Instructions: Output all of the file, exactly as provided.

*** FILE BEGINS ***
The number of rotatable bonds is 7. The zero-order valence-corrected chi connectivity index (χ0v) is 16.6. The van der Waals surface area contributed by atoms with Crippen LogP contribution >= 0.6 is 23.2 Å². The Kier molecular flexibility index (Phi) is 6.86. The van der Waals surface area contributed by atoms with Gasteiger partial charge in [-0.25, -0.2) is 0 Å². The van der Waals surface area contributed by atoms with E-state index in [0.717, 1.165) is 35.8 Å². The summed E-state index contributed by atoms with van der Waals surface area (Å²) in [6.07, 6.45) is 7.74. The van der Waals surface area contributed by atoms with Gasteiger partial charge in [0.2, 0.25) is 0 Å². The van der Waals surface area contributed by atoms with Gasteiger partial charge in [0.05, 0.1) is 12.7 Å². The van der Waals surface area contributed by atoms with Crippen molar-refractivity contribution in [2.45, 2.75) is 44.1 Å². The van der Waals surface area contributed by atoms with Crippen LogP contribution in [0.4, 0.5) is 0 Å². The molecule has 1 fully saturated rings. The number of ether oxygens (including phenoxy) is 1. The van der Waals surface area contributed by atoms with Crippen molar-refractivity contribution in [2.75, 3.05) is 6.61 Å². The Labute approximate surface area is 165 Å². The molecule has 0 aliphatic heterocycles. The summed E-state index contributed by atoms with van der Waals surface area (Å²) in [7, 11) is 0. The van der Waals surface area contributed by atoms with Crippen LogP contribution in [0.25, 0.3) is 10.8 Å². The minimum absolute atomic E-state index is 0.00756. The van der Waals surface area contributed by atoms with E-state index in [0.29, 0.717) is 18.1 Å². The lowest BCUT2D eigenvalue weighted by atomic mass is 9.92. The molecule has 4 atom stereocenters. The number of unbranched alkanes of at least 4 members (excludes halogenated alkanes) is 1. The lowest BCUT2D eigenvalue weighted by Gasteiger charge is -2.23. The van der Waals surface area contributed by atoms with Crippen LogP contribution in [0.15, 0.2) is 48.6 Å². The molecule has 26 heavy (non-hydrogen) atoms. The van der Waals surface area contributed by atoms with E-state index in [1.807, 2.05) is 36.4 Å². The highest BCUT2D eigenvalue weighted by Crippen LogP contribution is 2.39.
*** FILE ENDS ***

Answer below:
The number of rotatable bonds is 7. The zero-order valence-corrected chi connectivity index (χ0v) is 16.6. The van der Waals surface area contributed by atoms with Crippen LogP contribution >= 0.6 is 23.2 Å². The Kier molecular flexibility index (Phi) is 6.86. The van der Waals surface area contributed by atoms with Gasteiger partial charge in [-0.25, -0.2) is 0 Å². The van der Waals surface area contributed by atoms with E-state index in [0.717, 1.165) is 35.8 Å². The summed E-state index contributed by atoms with van der Waals surface area (Å²) in [6.07, 6.45) is 7.74. The van der Waals surface area contributed by atoms with Gasteiger partial charge in [0.2, 0.25) is 0 Å². The van der Waals surface area contributed by atoms with Gasteiger partial charge in [0.05, 0.1) is 12.7 Å². The van der Waals surface area contributed by atoms with Crippen molar-refractivity contribution in [2.45, 2.75) is 44.1 Å². The van der Waals surface area contributed by atoms with Crippen LogP contribution in [0.4, 0.5) is 0 Å². The molecule has 1 fully saturated rings. The number of ether oxygens (including phenoxy) is 1. The van der Waals surface area contributed by atoms with Crippen molar-refractivity contribution in [2.75, 3.05) is 6.61 Å². The Labute approximate surface area is 165 Å². The molecule has 0 aliphatic heterocycles. The summed E-state index contributed by atoms with van der Waals surface area (Å²) in [7, 11) is 0. The van der Waals surface area contributed by atoms with Crippen LogP contribution in [0.25, 0.3) is 10.8 Å². The minimum absolute atomic E-state index is 0.00756. The van der Waals surface area contributed by atoms with E-state index in [0.29, 0.717) is 18.1 Å². The lowest BCUT2D eigenvalue weighted by atomic mass is 9.92. The molecule has 4 atom stereocenters. The number of unbranched alkanes of at least 4 members (excludes halogenated alkanes) is 1. The lowest BCUT2D eigenvalue weighted by Gasteiger charge is -2.23. The van der Waals surface area contributed by atoms with Crippen LogP contribution in [0.15, 0.2) is 48.6 Å². The molecule has 26 heavy (non-hydrogen) atoms. The van der Waals surface area contributed by atoms with E-state index in [1.807, 2.05) is 36.4 Å². The highest BCUT2D eigenvalue weighted by Crippen LogP contribution is 2.39.